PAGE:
The Magazine of The Evangelical Lutheran Church in America


Poor in Spirit. That is me.

Blessed are the poor in spirit, for theirs is the kingdom of heaven (Matthew 5:3).

These words jumped out at me. In a flash, I recognized myself in them. Poor in spirit: familiar words, the beatitudes of Jesus’ Sermon on the Mount. I had heard them a thousand times. I’ve even preached from this text on scores of occasions, but never paid attention. In honesty, most of us preachers blow right by these souls — the poor in spirit, the first who Jesus mentions — to focus on peacemakers, those who seek mercy and all the rest.

Poor in spirit. That is me.

Lacking faith; lacking energy to even search for faith; lacking passion, drive, commitment; and shrinking before the slightest danger. It struck me — there is a biblical description for what ailed me: poor in spirit.

After a brutal attack (in a church, no less) I’ve had no stomach for the matters of faith that motivated me for years. I haven’t prayed. I can’t attend church because of its traumatic associations. I was mad at God. So broken in spirit, I had no energy to even carry on the argument. Indifference is the best descriptor for my attitude toward God, who had called me, led me, guided me for all my life.

Well-meaning colleagues and friends pointed me back to the Psalms and Lamentations, where I could share the doubt and argue with God. But I didn’t doubt (I believed). I didn’t want to argue. I was just broken. Too beat to care.

Of course, I beat myself up about this. I feel terrible for feeling terrible. I feel bad for being indifferent and unwilling to try to restart this vital relationship that sustained me for so long.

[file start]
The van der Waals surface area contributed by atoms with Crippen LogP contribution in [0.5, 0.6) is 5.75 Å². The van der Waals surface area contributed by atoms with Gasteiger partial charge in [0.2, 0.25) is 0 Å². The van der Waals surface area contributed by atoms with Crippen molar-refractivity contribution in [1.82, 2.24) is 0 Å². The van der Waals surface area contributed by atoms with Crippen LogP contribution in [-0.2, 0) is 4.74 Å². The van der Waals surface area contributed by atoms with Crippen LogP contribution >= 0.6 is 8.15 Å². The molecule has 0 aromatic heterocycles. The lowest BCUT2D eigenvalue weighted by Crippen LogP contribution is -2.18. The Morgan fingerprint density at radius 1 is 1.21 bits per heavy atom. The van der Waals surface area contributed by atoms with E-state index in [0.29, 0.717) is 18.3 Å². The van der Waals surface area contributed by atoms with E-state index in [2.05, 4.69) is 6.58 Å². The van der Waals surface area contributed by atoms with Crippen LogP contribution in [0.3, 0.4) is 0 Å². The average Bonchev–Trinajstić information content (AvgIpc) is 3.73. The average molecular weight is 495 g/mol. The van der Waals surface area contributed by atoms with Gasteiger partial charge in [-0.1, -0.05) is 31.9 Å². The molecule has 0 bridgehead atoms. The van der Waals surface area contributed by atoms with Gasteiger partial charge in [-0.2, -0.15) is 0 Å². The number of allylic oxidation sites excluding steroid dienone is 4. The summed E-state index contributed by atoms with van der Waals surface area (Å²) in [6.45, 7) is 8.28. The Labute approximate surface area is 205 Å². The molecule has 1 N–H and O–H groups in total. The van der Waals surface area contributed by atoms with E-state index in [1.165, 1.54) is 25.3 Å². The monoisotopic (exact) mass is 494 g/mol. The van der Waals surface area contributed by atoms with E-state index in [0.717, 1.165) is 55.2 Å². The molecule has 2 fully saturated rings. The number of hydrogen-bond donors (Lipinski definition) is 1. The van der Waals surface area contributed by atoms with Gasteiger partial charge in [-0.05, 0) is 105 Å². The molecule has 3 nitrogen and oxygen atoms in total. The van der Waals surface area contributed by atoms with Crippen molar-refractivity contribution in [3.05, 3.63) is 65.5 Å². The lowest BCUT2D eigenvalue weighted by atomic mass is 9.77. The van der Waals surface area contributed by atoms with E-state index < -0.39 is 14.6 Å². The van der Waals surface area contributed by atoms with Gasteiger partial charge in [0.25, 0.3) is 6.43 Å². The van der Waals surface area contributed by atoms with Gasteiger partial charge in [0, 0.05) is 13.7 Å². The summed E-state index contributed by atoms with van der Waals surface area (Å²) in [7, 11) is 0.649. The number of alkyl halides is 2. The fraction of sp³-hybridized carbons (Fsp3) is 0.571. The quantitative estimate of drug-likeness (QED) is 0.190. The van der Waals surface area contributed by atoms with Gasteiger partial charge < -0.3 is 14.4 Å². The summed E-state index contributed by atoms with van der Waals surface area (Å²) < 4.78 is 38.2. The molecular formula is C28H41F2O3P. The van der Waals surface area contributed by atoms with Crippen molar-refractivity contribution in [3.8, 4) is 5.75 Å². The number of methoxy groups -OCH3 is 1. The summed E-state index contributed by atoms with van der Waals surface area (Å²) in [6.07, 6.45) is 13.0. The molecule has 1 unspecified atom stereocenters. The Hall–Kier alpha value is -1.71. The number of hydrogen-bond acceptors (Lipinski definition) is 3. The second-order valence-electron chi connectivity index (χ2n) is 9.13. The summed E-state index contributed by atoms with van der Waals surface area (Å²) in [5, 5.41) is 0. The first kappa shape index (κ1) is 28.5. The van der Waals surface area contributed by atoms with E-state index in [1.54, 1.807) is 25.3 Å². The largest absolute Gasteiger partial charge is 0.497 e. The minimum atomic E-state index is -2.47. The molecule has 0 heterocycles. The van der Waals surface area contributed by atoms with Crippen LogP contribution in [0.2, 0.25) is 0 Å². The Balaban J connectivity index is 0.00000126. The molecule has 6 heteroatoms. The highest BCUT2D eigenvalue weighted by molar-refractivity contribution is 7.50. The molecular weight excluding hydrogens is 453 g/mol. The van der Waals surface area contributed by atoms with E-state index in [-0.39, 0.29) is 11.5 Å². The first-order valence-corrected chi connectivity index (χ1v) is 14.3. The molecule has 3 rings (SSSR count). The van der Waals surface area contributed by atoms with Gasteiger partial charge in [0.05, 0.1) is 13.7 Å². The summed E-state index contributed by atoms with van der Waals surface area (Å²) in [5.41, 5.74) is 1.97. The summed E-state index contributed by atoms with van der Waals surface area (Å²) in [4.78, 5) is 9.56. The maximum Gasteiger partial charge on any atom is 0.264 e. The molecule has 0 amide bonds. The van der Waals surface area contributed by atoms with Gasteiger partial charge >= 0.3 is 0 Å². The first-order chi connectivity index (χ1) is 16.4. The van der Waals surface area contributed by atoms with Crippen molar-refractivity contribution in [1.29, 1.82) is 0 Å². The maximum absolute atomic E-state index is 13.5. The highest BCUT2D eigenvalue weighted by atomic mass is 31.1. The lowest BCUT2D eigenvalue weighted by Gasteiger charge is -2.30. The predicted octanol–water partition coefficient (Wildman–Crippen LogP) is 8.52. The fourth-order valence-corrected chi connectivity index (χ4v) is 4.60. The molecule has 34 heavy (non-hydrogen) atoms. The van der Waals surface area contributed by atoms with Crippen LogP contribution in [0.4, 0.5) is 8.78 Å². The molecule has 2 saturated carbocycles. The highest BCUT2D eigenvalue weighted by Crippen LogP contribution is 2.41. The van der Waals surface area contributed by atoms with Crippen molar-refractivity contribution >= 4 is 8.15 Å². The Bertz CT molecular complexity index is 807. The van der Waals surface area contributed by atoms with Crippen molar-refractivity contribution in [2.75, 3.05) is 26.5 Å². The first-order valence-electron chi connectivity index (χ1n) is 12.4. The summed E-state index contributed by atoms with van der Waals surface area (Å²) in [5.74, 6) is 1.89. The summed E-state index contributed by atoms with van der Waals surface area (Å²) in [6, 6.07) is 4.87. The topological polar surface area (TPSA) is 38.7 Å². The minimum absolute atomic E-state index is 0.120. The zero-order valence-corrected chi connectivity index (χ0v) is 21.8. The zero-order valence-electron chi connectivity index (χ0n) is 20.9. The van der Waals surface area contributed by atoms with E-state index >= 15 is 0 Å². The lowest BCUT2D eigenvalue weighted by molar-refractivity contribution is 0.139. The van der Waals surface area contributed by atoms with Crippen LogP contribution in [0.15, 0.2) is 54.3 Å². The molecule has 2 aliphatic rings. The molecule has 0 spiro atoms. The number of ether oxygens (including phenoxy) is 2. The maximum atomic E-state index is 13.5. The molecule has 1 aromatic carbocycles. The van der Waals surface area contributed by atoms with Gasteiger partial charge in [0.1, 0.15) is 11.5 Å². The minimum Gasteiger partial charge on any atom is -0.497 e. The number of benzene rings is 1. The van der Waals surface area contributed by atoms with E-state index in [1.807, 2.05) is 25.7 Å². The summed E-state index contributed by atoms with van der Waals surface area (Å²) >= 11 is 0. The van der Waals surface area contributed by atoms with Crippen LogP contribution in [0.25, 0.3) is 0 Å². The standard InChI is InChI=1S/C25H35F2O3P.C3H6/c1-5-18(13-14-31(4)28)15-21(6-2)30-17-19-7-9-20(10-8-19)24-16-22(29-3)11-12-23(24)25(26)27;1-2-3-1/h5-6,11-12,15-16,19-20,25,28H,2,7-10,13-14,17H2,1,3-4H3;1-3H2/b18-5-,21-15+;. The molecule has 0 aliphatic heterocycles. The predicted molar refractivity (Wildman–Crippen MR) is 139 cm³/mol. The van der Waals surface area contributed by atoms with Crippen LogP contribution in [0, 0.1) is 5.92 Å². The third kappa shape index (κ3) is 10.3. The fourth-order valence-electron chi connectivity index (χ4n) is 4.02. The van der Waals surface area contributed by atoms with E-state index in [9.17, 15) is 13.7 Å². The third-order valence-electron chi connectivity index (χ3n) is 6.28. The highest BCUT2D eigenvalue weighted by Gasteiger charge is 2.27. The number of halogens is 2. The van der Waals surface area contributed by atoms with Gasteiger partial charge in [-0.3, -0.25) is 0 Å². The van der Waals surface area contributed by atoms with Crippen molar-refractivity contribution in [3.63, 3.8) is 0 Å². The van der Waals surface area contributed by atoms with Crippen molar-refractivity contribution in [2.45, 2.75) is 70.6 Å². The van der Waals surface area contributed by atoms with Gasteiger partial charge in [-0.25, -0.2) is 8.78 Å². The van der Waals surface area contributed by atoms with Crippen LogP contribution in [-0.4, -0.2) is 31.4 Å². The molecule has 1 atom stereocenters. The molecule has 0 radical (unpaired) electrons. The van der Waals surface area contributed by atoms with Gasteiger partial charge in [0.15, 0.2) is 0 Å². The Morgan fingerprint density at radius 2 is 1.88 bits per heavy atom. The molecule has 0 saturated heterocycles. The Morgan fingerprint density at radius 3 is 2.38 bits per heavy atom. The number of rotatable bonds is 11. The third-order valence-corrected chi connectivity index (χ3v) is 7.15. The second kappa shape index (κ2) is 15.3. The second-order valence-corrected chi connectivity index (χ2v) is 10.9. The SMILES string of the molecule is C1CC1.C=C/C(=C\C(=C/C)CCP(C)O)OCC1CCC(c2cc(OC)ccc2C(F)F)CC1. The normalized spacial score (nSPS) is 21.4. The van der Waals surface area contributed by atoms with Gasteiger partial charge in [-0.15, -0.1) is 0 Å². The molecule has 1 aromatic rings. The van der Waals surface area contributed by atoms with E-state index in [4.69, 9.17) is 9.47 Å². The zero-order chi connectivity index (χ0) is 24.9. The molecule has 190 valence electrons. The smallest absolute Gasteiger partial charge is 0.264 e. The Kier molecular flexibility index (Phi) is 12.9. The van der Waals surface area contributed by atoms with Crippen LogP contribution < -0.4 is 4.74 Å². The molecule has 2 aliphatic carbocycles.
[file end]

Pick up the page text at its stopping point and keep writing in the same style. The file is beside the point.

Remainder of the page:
And then I read these words: Blessed are the poor in spirit. Blessed. Could that be? God who loves this world blesses those of us who, for whatever reasons, can’t feel the love? We, too, are blessed — the poor in spirit, the broken and battered and beaten down? Yes. Blessed.

We don’t even have to have the energy or commitment to argue, to fight. We don’t need to be able to get out of bed. And yet, blessed.

Grace! This was the word I had waited for.

I can fold up my tent and cower under the covers and even admit that I’m failing at this faith thing now. And still the word is spoken to me: blessed.

Indeed, this is grace. The kingdom of heaven belongs to the likes of us too: failures and frightened; former fighters for peace, love and justice.

I don’t have to do anything but lie here. And still, I am blessed. Graced. As I am. It has happened to me. Blessing covers me and grace has come over me. Now. Here. Even in this barren place, I am not outside the kingdom of heaven.

Forgiving myself for being poor in spirit has been perhaps the most difficult aspect of this sojourn in the desert. I am going to get over that now and just be, blessed.


Mary Bermani

Mary Bermani

Posted at 1:46 pm (U.S. Eastern) 3/20/2012

You said it for me... Thank you. Touched the pain.

Gerry Miller

Gerry Miller

Posted at 7:37 pm (U.S. Eastern) 3/20/2012

My thanks to Pr. Erickson-Pearson for her honesty and the way she opened her heart to this reader.  She speaks for me!  Like her, I don't "have the energy to argue or fight" and I'm comforted reading her words!

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Embracing diversity